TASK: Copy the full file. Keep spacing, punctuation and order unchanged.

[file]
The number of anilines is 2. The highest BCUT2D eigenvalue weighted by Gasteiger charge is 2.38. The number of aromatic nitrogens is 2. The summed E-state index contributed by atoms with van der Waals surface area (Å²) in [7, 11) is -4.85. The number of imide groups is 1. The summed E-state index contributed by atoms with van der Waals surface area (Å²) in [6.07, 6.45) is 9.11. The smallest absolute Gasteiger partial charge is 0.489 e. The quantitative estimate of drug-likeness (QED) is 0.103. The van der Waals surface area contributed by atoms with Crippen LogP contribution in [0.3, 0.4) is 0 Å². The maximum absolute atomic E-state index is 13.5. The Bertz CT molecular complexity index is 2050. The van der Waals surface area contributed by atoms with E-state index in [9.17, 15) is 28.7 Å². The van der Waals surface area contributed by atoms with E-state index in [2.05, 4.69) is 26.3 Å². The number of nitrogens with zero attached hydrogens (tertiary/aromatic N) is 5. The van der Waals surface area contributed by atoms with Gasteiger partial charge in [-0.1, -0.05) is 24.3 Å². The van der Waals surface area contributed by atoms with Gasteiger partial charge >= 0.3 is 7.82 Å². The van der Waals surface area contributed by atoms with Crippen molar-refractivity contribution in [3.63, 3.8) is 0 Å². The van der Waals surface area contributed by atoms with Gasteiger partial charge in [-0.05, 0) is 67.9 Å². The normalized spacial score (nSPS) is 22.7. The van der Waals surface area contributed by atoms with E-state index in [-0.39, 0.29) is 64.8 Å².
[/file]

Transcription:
The number of anilines is 2. The highest BCUT2D eigenvalue weighted by Gasteiger charge is 2.38. The number of aromatic nitrogens is 2. The summed E-state index contributed by atoms with van der Waals surface area (Å²) in [7, 11) is -4.85. The number of imide groups is 1. The summed E-state index contributed by atoms with van der Waals surface area (Å²) in [6.07, 6.45) is 9.11. The smallest absolute Gasteiger partial charge is 0.489 e. The quantitative estimate of drug-likeness (QED) is 0.103. The van der Waals surface area contributed by atoms with Crippen LogP contribution in [0.3, 0.4) is 0 Å². The maximum absolute atomic E-state index is 13.5. The Bertz CT molecular complexity index is 2050. The van der Waals surface area contributed by atoms with E-state index in [9.17, 15) is 28.7 Å². The van der Waals surface area contributed by atoms with E-state index in [2.05, 4.69) is 26.3 Å². The number of nitrogens with zero attached hydrogens (tertiary/aromatic N) is 5. The van der Waals surface area contributed by atoms with Gasteiger partial charge in [-0.1, -0.05) is 24.3 Å². The van der Waals surface area contributed by atoms with Gasteiger partial charge >= 0.3 is 7.82 Å². The van der Waals surface area contributed by atoms with Crippen molar-refractivity contribution in [3.63, 3.8) is 0 Å². The van der Waals surface area contributed by atoms with Gasteiger partial charge in [-0.05, 0) is 67.9 Å². The normalized spacial score (nSPS) is 22.7. The van der Waals surface area contributed by atoms with E-state index in [-0.39, 0.29) is 64.8 Å².